Mathematics deals with four operations: addition, subtraction, multiplication, and division. Since the area of focus is the commutative property of multiplication, multiplication will be kept in focus. It is a mathematical operation in which whole numbers are repeated in addition to yield a new number. It is often called repeated addition. The inverse operation of multiplication is division.
Both multiplication and division play an important role in the fundamentals of various living organisms. Living beings multiply to increase their population, and microorganisms, like yeast and bacteria, divide to increase their growth.
Since we have teased what multiplication is, it’s time to focus on one of its special properties, i.e. commutativity.
What is a commutative property?
The term “commutative” comes from the word “commute,” which means “to move around.” As a result, the commutative property is concerned with shifting the numbers. So, if altering the sequence of the inputs does not influence the outcomes of the mathematical operations, that arithmetic operation is commutative. Other qualities of integers include the associative property, the distributive property, and the identity property. They are not the same as the commutative property of numbers.
Let us understand commutative property by an example. In the given figure, two inlets can be seen. The first inlet is x and the second inlet is y. Both the inlets fuse in a jar, and the outlet becomes x and y. If the inlets are interchanged, as seen in the next figure, the outlet becomes y and x. However, the outlet in both the figures is the same, i.e. x and y = y and x. This property is known as the commutative property.
Commutativity is followed by addition and multiplication only. It is a binary operation in which changing the order of the operand does not change the result. As seen in the above example, even if you change the inlets, the outlet remains the same, i.e. x and y = y and x.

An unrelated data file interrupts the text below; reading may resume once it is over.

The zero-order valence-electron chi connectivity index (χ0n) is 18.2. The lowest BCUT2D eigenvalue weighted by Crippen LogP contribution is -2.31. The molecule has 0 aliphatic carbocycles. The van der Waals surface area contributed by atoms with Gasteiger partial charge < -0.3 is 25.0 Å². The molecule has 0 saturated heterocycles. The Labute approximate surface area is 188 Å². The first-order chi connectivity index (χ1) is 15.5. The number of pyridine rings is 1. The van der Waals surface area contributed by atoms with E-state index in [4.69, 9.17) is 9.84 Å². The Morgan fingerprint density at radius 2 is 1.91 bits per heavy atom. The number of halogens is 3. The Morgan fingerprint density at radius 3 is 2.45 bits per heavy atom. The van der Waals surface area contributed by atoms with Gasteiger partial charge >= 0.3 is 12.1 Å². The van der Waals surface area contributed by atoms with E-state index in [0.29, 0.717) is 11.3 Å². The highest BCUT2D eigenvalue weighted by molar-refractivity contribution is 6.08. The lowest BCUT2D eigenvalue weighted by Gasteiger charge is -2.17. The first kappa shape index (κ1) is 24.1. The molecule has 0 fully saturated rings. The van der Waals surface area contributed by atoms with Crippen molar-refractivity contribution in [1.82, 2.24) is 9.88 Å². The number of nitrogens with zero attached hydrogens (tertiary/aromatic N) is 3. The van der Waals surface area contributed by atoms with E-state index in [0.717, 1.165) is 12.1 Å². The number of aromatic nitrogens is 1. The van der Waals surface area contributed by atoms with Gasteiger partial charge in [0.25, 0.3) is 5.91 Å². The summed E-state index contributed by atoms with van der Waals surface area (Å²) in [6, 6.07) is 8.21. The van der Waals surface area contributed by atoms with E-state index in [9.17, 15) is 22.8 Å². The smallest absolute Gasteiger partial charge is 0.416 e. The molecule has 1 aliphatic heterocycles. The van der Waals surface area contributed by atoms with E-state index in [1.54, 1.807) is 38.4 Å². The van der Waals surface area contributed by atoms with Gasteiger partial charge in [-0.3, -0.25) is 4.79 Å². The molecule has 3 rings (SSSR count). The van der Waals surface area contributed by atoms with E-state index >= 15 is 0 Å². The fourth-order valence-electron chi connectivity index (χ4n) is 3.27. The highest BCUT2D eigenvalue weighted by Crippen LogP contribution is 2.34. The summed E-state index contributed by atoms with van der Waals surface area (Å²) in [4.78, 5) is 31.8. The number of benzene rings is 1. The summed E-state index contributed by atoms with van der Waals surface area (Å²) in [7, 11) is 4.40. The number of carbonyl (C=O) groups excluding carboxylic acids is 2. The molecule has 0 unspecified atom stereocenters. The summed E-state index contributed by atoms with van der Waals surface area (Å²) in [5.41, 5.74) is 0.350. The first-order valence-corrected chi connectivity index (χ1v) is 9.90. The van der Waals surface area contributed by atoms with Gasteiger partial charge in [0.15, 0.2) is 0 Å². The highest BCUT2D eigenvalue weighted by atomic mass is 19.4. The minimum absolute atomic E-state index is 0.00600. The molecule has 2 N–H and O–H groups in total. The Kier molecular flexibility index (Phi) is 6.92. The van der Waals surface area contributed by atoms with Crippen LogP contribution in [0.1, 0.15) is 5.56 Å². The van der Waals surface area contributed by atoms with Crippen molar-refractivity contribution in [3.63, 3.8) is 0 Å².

Note: The commutative property does not hold for subtraction and division operations. Let us understand this by the examples given below.
6 – 2 = 4, but 2 – 6 = -4. Thus, 6 – 2 ≠ 2 – 6.
6 ÷ 2 = 3, but 2 ÷ 6 = 1/3. Thus, 6 ÷ 2 ≠ 2 ÷ 6
Commutative property of multiplication definition
The commutative property of multiplication deals with the changing order or interchange of their places, and still, the answer does not change. For instance, 6 x 5 = 30 and also 5 x 6 = 30. Changing the position of the numbers does not affect the outcome.
What is commutative property of multiplication?
The commutative property of multiplication states that the sequence wherein two integers are multiplied does not affect the complete outcome. The graphic below depicts the commutative property of 2 different multiplications.
Let’s take the example of 10 and 2. The product of 10 x 2 is 20. Now, interchange the position of the integers. The previous becomes 2 x 10, giving 20 as a result. So, this proves that changing the integer sequence does not change the result. As a result, the commutative condition stands accurate for integer multiplication.
Formula for the commutative property of multiplication
If two integers are given, let’s say A and B, then they can be written as
A x B = B x A
Where A and B follow the commutative property, the changed order of the integers does not affect the result, and the product of the integers remains the same.
The commutative property of multiplication is widely used in the function composition of linear functions. In this, the real numbers to the real numbers are arranged in such a way that they yield the same so that the value of variables can be found.
For example, (f o g) (x) = f g(x) = 2 (3x + 7) + 1 = 6x + 15, and (g o f) (x) = g f(x) = 3 (2x + 1) + 7 = 6x + 10. Once you know the value of such functions, you can take out the value of variables present in the equations.
Commutative property of multiplication example in everyday life
The commutative property of multiplication plays a crucial role in everyday life. It is associated with the property that holds for a pair of elements under a certain binary operation. Below are a few examples where you can see the commutative property of multiplication in everyday life.